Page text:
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LGBTQ nonprofits fear 'disastrous' losses under new tax plan

by Julie Moreau /

Every year, Americans donate billions of dollars to charitable organizations and catch a break from the IRS in the form of a tax deduction. However, the new Republican tax law, which was signed by President Donald Trump last month, may lower Americans’ incentives to donate in 2018 and beyond.

 U.S. President Donald Trump displays his signature after signing the $1.5 trillion tax overhaul plan in the Oval Office of the White House in Washington, U.S., December 22, 2017. Jonathan Ernst / Reuters

The plan, which will mostly take effect this month, includes several provisions — such as the doubling of both the standard deduction and the estate tax exemption — that will reduce economic incentives to make donations to nonprofit organizations.

Tim Delaney, CEO of the National Council of Nonprofits, characterized several aspects of the plan as “disastrous” for the sector as a whole and cited estimates from the Tax Policy Center that the plan could result in $13 billion in lost revenue for nonprofits and more than 220,000 lost jobs.

Many LGBTQ groups are registered with the IRS as 501(c)(3) organizations, meaning donations to these nonprofits are tax deductible. And while the new bill raises concerns about the future of charitable giving, many LGBTQ groups since Trump's election have reported noticeable increases in giving, especially from larger donors, which could offset losses.

STANDARD DEDUCTION

The standard deduction will increase from $6,350 to $12,000 for individuals and $12,700 to $24,000 for couples. The Tax Policy Center estimates that up to 33 million more people will opt for the standard deduction in 2018 than did in 2017. By opting for the standard deduction, you can’t write off certain things, like charitable donations.

 A copy of a IRS 1040 tax form is seen at an H&R Block office on the day President Donald Trump signed the Republican tax cut bill in Washington, DC on December 22, 2017 in Miami, Florida. Joe Raedle / Getty Images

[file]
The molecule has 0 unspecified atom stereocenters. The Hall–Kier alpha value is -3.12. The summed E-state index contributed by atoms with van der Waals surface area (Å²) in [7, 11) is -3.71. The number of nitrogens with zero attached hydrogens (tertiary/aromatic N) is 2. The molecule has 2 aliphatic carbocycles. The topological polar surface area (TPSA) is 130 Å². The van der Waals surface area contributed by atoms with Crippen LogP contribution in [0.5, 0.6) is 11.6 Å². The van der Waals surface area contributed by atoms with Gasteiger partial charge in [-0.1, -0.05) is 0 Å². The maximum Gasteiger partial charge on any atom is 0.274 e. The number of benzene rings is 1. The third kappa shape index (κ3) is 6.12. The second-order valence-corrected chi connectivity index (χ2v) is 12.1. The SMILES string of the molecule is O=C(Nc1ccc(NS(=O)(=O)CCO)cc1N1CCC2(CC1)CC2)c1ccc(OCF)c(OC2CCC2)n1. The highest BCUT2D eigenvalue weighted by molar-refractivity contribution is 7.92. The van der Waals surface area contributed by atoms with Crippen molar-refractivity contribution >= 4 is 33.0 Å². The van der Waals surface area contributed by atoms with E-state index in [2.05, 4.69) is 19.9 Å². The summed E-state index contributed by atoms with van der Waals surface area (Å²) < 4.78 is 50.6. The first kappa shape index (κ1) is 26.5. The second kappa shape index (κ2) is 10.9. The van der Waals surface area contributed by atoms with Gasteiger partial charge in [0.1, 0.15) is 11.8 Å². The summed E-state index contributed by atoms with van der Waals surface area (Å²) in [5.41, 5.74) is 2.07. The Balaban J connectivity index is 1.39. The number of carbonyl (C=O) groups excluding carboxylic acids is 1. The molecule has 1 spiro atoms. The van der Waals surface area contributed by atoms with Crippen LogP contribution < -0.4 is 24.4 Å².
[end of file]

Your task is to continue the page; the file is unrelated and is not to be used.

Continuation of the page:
“If you no longer have the incentive to give, all the research and all the past history shows that people will continue to give to charitable causes, but they won’t give as much,” Delaney said. “If you give $500 a year to local food bank or domestic violence center … you may say, ‘These causes are really important to me, but I only want to give $400, because I’m not getting any recognition for what I’m doing for my local community.”

Elizabeth Koke, creative director at Housing Works, a nonprofit serving individuals with HIV/AIDS in New York City, said her organization’s most common contributions are tax-deductible donations to the organization’s thrift stories.

“Every time someone donates clothes or makes a contribution, all that money goes to the services we provide, [including] job training, over 200 units of supportive housing for folks living with HIV, outreach programs and harm reduction programs, [and a] drop-in center for homeless LGBTQ youth,” Koke explained, adding Housing Works’ programs serve thousands of New Yorkers each year.

 A view of atmosphere inside Housing Works' Fashion for Action 2017 charity event on November 16, 2017 in New York City. Gary Gershoff / Getty Images for Housing Works